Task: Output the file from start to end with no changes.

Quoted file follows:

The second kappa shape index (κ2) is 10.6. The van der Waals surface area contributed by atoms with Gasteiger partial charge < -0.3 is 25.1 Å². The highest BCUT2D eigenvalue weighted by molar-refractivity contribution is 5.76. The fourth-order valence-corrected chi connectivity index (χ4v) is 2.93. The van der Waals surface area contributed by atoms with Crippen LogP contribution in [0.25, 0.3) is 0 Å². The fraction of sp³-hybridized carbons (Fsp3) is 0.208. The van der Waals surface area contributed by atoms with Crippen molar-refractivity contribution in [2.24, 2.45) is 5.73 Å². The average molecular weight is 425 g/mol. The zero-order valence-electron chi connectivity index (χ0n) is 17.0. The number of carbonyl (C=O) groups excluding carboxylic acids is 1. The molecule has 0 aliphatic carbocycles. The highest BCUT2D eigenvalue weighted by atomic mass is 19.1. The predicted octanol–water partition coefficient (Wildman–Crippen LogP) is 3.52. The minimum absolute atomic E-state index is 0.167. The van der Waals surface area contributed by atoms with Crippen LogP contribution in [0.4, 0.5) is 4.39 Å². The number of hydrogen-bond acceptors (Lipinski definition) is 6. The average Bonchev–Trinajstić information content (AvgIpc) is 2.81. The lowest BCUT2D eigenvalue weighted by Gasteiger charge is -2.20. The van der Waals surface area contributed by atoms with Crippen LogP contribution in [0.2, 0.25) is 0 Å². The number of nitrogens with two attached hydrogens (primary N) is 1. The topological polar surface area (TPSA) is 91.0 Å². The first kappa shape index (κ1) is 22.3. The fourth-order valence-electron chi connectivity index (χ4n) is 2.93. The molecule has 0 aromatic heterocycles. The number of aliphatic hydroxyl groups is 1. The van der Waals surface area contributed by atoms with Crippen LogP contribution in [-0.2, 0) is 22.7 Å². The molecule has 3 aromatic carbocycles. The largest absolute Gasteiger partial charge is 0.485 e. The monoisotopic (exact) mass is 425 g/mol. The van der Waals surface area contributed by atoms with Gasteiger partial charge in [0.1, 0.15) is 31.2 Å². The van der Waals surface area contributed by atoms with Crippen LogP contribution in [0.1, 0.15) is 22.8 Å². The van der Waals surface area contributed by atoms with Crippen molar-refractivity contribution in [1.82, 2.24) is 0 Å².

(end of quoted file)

The second kappa shape index (κ2) is 10.6. The van der Waals surface area contributed by atoms with Gasteiger partial charge < -0.3 is 25.1 Å². The highest BCUT2D eigenvalue weighted by molar-refractivity contribution is 5.76. The fourth-order valence-corrected chi connectivity index (χ4v) is 2.93. The van der Waals surface area contributed by atoms with Crippen LogP contribution in [0.25, 0.3) is 0 Å². The fraction of sp³-hybridized carbons (Fsp3) is 0.208. The van der Waals surface area contributed by atoms with Crippen molar-refractivity contribution in [2.24, 2.45) is 5.73 Å². The average molecular weight is 425 g/mol. The zero-order valence-electron chi connectivity index (χ0n) is 17.0. The number of carbonyl (C=O) groups excluding carboxylic acids is 1. The molecule has 0 aliphatic carbocycles. The highest BCUT2D eigenvalue weighted by atomic mass is 19.1. The predicted octanol–water partition coefficient (Wildman–Crippen LogP) is 3.52. The minimum absolute atomic E-state index is 0.167. The van der Waals surface area contributed by atoms with Crippen LogP contribution in [0.4, 0.5) is 4.39 Å². The number of hydrogen-bond acceptors (Lipinski definition) is 6. The average Bonchev–Trinajstić information content (AvgIpc) is 2.81. The lowest BCUT2D eigenvalue weighted by Gasteiger charge is -2.20. The van der Waals surface area contributed by atoms with Crippen LogP contribution in [0.2, 0.25) is 0 Å². The number of nitrogens with two attached hydrogens (primary N) is 1. The topological polar surface area (TPSA) is 91.0 Å². The first kappa shape index (κ1) is 22.3. The fourth-order valence-electron chi connectivity index (χ4n) is 2.93. The molecule has 0 aromatic heterocycles. The number of aliphatic hydroxyl groups is 1. The van der Waals surface area contributed by atoms with Crippen LogP contribution in [-0.2, 0) is 22.7 Å². The molecule has 3 aromatic carbocycles. The largest absolute Gasteiger partial charge is 0.485 e. The monoisotopic (exact) mass is 425 g/mol. The van der Waals surface area contributed by atoms with Gasteiger partial charge in [0.1, 0.15) is 31.2 Å². The van der Waals surface area contributed by atoms with Crippen LogP contribution in [0.1, 0.15) is 22.8 Å². The van der Waals surface area contributed by atoms with Crippen molar-refractivity contribution in [1.82, 2.24) is 0 Å².